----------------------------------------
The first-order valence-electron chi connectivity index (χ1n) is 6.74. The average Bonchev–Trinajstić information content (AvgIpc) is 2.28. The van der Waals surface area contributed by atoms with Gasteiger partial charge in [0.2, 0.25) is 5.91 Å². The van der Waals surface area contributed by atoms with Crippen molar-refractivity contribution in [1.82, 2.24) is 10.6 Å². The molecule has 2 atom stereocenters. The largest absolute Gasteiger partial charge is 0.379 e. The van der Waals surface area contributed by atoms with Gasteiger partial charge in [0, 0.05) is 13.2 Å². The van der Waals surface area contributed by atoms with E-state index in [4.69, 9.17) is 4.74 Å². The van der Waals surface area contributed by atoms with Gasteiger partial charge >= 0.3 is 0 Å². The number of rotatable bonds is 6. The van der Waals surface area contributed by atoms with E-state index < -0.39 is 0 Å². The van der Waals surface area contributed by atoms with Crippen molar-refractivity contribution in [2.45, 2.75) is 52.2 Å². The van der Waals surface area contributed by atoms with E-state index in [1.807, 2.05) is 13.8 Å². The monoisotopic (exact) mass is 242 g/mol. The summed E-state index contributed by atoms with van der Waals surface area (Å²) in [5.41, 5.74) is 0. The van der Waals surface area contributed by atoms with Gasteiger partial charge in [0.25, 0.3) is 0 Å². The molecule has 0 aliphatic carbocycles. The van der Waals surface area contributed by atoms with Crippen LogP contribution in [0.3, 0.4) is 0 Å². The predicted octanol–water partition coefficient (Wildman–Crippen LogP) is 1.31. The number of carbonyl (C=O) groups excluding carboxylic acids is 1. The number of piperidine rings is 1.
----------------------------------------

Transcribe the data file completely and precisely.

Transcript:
The first-order valence-electron chi connectivity index (χ1n) is 6.74. The average Bonchev–Trinajstić information content (AvgIpc) is 2.28. The van der Waals surface area contributed by atoms with Gasteiger partial charge in [0.2, 0.25) is 5.91 Å². The van der Waals surface area contributed by atoms with Crippen molar-refractivity contribution in [1.82, 2.24) is 10.6 Å². The molecule has 2 atom stereocenters. The largest absolute Gasteiger partial charge is 0.379 e. The van der Waals surface area contributed by atoms with Gasteiger partial charge in [0, 0.05) is 13.2 Å². The van der Waals surface area contributed by atoms with E-state index in [4.69, 9.17) is 4.74 Å². The van der Waals surface area contributed by atoms with Gasteiger partial charge >= 0.3 is 0 Å². The number of rotatable bonds is 6. The van der Waals surface area contributed by atoms with E-state index < -0.39 is 0 Å². The van der Waals surface area contributed by atoms with Crippen molar-refractivity contribution in [2.45, 2.75) is 52.2 Å². The van der Waals surface area contributed by atoms with E-state index in [1.807, 2.05) is 13.8 Å². The monoisotopic (exact) mass is 242 g/mol. The summed E-state index contributed by atoms with van der Waals surface area (Å²) in [5.41, 5.74) is 0. The van der Waals surface area contributed by atoms with Gasteiger partial charge in [0.25, 0.3) is 0 Å². The molecule has 0 aliphatic carbocycles. The van der Waals surface area contributed by atoms with Crippen LogP contribution in [0.3, 0.4) is 0 Å². The predicted octanol–water partition coefficient (Wildman–Crippen LogP) is 1.31. The number of carbonyl (C=O) groups excluding carboxylic acids is 1. The number of piperidine rings is 1.